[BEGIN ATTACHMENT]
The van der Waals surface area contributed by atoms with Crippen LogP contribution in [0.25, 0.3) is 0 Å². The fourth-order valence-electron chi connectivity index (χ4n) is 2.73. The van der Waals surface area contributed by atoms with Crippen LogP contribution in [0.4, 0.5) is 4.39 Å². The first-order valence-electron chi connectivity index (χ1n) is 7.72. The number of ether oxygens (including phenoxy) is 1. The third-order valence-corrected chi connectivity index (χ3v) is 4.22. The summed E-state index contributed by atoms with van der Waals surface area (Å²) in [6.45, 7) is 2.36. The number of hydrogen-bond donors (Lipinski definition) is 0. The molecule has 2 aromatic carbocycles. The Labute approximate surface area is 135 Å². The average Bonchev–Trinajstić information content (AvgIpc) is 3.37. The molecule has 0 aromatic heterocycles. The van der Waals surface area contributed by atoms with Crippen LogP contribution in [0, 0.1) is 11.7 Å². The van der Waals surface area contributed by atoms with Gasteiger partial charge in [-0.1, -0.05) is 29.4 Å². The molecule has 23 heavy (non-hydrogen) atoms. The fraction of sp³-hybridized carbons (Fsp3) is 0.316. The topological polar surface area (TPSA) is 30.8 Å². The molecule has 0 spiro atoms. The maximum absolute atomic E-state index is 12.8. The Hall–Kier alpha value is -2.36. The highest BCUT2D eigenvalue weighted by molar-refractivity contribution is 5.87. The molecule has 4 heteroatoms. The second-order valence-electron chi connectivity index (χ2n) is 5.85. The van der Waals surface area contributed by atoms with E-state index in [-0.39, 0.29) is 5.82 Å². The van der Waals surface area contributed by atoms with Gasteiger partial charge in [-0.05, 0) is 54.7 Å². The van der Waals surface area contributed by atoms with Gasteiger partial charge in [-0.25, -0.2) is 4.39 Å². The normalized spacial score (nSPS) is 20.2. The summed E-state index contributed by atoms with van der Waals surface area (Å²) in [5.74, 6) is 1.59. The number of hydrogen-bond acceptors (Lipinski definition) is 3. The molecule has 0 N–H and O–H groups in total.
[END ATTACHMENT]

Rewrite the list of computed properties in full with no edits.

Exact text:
The van der Waals surface area contributed by atoms with Crippen LogP contribution in [0.25, 0.3) is 0 Å². The fourth-order valence-electron chi connectivity index (χ4n) is 2.73. The van der Waals surface area contributed by atoms with Crippen LogP contribution in [0.4, 0.5) is 4.39 Å². The first-order valence-electron chi connectivity index (χ1n) is 7.72. The number of ether oxygens (including phenoxy) is 1. The third-order valence-corrected chi connectivity index (χ3v) is 4.22. The summed E-state index contributed by atoms with van der Waals surface area (Å²) in [6.45, 7) is 2.36. The number of hydrogen-bond donors (Lipinski definition) is 0. The molecule has 2 aromatic carbocycles. The Labute approximate surface area is 135 Å². The average Bonchev–Trinajstić information content (AvgIpc) is 3.37. The molecule has 0 aromatic heterocycles. The van der Waals surface area contributed by atoms with Crippen LogP contribution in [0, 0.1) is 11.7 Å². The van der Waals surface area contributed by atoms with Gasteiger partial charge in [-0.1, -0.05) is 29.4 Å². The molecule has 23 heavy (non-hydrogen) atoms. The fraction of sp³-hybridized carbons (Fsp3) is 0.316. The topological polar surface area (TPSA) is 30.8 Å². The molecule has 0 spiro atoms. The maximum absolute atomic E-state index is 12.8. The Hall–Kier alpha value is -2.36. The highest BCUT2D eigenvalue weighted by molar-refractivity contribution is 5.87. The molecule has 4 heteroatoms. The second-order valence-electron chi connectivity index (χ2n) is 5.85. The van der Waals surface area contributed by atoms with E-state index in [-0.39, 0.29) is 5.82 Å². The van der Waals surface area contributed by atoms with Gasteiger partial charge in [-0.05, 0) is 54.7 Å². The van der Waals surface area contributed by atoms with Gasteiger partial charge in [-0.25, -0.2) is 4.39 Å². The normalized spacial score (nSPS) is 20.2. The summed E-state index contributed by atoms with van der Waals surface area (Å²) in [5.74, 6) is 1.59. The number of hydrogen-bond acceptors (Lipinski definition) is 3. The molecule has 0 N–H and O–H groups in total.